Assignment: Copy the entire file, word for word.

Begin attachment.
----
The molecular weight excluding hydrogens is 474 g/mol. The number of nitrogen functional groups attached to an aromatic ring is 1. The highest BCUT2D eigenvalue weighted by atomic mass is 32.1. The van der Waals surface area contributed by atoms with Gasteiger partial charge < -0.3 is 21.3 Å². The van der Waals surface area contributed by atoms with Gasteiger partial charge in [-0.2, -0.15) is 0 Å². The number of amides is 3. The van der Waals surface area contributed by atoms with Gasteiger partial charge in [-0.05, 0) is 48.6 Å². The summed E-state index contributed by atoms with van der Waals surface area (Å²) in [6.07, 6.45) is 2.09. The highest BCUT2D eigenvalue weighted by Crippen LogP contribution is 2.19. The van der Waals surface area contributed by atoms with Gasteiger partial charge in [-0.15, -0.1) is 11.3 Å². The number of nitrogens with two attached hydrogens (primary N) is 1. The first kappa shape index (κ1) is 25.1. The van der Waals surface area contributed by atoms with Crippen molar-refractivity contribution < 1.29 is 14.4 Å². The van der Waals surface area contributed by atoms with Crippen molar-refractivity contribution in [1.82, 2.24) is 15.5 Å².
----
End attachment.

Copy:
The molecular weight excluding hydrogens is 474 g/mol. The number of nitrogen functional groups attached to an aromatic ring is 1. The highest BCUT2D eigenvalue weighted by atomic mass is 32.1. The van der Waals surface area contributed by atoms with Gasteiger partial charge < -0.3 is 21.3 Å². The van der Waals surface area contributed by atoms with Gasteiger partial charge in [-0.2, -0.15) is 0 Å². The number of amides is 3. The van der Waals surface area contributed by atoms with Gasteiger partial charge in [-0.05, 0) is 48.6 Å². The summed E-state index contributed by atoms with van der Waals surface area (Å²) in [6.07, 6.45) is 2.09. The highest BCUT2D eigenvalue weighted by Crippen LogP contribution is 2.19. The van der Waals surface area contributed by atoms with Gasteiger partial charge in [-0.15, -0.1) is 11.3 Å². The number of nitrogens with two attached hydrogens (primary N) is 1. The first kappa shape index (κ1) is 25.1. The van der Waals surface area contributed by atoms with Crippen molar-refractivity contribution < 1.29 is 14.4 Å². The van der Waals surface area contributed by atoms with Crippen molar-refractivity contribution in [1.82, 2.24) is 15.5 Å².